Identifying and Documenting Third-Party Risk Management Issues
Track TPRM issues throughout the vendor lifecycle.
No matter the vendor, there may be issues that arise at any point in the vendor relationship. In this podcast, learn examples of third-party risk management issues you may encounter and what to do next.
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Hi - this is Jill Sherman with Venminder.
Third-party risk management issues can occur at any stage of the lifecycle, from the initial vendor due diligence to the termination of the contract. No matter how much planning you do, it’s likely that you’ll have to face a few unexpected scenarios that can increase risk for your organization.
In this podcast, you'll learn a few examples of third-party risk management issues and why you need to document and manage them.
Here at Venminder, we have a team of third-party risk management professionals who can help establish an effective issue management process. That includes identification, documentation, and overall management.
Issue management is an essential practice that identifies, remediates, and tracks issues in your third-party risk management program. Without proper documentation, these issues might go unresolved, which causes you to overlook risks that can harm your organization.
Some issues might originate on the vendor side, such as a decline in contractual performance or a vendor disruption that was not communicated well to you as the customer. But other issues can be found internally to your organization.
For example, maybe there are inefficient processes that are costing extra time and money. Let’s review a few examples of issues and why they need to be documented.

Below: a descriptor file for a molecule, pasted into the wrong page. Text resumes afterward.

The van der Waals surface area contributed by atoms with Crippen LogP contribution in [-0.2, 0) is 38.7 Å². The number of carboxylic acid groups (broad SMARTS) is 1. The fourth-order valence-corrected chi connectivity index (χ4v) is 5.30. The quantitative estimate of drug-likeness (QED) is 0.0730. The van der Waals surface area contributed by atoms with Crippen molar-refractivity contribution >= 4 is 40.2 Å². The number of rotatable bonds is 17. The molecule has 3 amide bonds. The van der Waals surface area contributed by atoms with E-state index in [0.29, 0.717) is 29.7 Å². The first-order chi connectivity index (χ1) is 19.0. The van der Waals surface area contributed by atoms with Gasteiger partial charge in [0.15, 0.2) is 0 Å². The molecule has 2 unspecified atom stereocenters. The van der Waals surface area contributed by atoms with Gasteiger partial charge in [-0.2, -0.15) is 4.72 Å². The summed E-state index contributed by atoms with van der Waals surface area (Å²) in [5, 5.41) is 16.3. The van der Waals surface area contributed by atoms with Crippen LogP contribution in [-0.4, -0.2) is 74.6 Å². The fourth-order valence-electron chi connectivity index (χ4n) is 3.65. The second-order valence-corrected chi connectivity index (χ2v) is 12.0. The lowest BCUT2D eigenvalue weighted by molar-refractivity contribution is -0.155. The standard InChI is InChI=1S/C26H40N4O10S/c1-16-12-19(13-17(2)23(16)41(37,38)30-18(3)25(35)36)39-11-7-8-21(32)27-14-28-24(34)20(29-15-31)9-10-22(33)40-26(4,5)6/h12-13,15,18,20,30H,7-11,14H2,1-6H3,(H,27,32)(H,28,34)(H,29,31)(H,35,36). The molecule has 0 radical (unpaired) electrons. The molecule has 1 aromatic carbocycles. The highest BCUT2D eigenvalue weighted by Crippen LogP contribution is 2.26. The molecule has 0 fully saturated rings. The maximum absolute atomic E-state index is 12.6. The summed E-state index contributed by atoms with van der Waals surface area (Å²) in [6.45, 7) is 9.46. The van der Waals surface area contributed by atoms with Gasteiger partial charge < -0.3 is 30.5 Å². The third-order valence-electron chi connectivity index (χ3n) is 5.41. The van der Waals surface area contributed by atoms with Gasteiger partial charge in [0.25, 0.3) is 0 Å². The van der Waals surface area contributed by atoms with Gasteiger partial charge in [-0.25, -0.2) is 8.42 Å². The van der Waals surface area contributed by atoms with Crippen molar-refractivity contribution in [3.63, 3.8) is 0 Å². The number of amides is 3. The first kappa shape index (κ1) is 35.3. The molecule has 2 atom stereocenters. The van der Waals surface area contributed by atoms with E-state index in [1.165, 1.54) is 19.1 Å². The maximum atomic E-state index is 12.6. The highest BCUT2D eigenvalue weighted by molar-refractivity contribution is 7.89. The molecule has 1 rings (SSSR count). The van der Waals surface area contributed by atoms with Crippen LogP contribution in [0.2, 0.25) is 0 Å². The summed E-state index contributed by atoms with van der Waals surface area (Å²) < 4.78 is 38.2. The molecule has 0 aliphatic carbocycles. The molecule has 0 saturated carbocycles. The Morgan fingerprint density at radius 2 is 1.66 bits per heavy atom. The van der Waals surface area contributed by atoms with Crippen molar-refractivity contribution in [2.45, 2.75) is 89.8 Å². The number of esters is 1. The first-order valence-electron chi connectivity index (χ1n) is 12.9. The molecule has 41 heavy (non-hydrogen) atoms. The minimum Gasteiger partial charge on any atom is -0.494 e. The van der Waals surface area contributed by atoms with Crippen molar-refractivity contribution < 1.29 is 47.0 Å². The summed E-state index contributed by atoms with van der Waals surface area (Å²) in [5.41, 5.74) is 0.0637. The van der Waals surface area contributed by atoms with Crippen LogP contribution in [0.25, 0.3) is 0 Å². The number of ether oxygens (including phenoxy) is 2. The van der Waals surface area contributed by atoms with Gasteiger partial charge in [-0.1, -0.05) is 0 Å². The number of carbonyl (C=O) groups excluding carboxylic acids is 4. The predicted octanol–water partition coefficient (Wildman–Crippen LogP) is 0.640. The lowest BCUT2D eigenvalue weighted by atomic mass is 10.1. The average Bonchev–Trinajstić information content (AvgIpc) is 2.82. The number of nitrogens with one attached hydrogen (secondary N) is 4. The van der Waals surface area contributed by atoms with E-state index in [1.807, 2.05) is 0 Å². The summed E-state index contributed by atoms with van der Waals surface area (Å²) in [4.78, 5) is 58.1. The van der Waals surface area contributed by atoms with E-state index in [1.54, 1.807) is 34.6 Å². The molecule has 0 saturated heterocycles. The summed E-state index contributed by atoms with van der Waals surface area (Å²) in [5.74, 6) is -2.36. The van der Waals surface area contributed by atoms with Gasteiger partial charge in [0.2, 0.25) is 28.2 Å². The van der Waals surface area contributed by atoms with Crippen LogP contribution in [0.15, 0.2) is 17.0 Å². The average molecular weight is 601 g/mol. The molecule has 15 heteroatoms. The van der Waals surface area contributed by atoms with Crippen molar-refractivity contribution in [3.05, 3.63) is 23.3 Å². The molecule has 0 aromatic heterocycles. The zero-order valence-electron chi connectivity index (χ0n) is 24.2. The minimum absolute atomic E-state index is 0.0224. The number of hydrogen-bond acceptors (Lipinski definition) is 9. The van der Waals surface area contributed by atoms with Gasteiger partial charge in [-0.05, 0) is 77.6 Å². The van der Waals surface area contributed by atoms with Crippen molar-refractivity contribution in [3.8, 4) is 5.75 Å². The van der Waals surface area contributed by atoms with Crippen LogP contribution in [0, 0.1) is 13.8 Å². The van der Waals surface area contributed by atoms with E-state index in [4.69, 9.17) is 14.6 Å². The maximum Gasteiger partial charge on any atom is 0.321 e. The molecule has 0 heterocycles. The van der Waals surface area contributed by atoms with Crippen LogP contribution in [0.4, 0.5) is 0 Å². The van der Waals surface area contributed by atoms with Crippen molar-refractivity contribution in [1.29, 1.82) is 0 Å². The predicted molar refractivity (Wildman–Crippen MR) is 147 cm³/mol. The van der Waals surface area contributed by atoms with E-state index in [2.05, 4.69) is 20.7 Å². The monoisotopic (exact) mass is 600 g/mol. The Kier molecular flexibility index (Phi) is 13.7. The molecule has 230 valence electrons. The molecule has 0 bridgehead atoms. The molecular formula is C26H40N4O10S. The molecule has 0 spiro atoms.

- The first example we’ll look at is an issue found within the due diligence process. Imagine that you’re reviewing a vendor’s business continuity and disaster recovery plan during your ongoing due diligence and you discover that the testing results are outdated.
You let the vendor know that they need to provide new and current testing results before the next due diligence period. As the next review period comes around, you realize that the testing results remain outdated. This would be an issue that needs to be formally documented so that you have a record of the vendor’s non-compliance. Documentation could then be used to help make decisions about contract termination.
- In this next example, the due diligence issue is caused by your organization, not the vendor. Due diligence should always be reviewed by a qualified subject matter expert who specializes in a specific risk domain. That could be financials, information security, business continuity, and more.
The subject matter expert is responsible for providing a qualified opinion on whether the vendor’s controls are sufficient. But in this case, your organization doesn’t have the appropriate subject matter expert who can review the vendor’s due diligence.
Documenting this issue may help provide evidence that your third-party risk management program needs additional resources to run more effectively or that you should outsource this activity.
- The last example is an issue with the vendor’s performance. It’s important to continuously monitor your vendor’s performance to make sure that it’s meeting contractual obligations.
Maybe your vendor provides a service for your customers, and you’ve implemented a service level agreement about the system’s uptime. Your contract states that the system must be available between 99 - 100% every month. The issue develops when the uptime falls to 97% three months in a row.
An issue like this would put your reputation at risk and might impact your customers’ operations, so it’s critical to document this decline in performance. That will help you determine whether this warrants an end to the vendor relationship or escalation to their management for discussing the contract breach and efforts to avoid it in the future.
Now you have a better idea of the issues that can occur in third-party risk management and why it’s important to document them. There’s no such thing as a perfect vendor relationship where everything goes according to plan, so it’s essential to identify and document issues that can expose your organization to additional risk.
Even if the issues are more prevalent in your vendor’s processes, your organization is still responsible for documenting and resolving these problems to create a safer third-party risk relationship.
Thanks for tuning in; Catch you next time!
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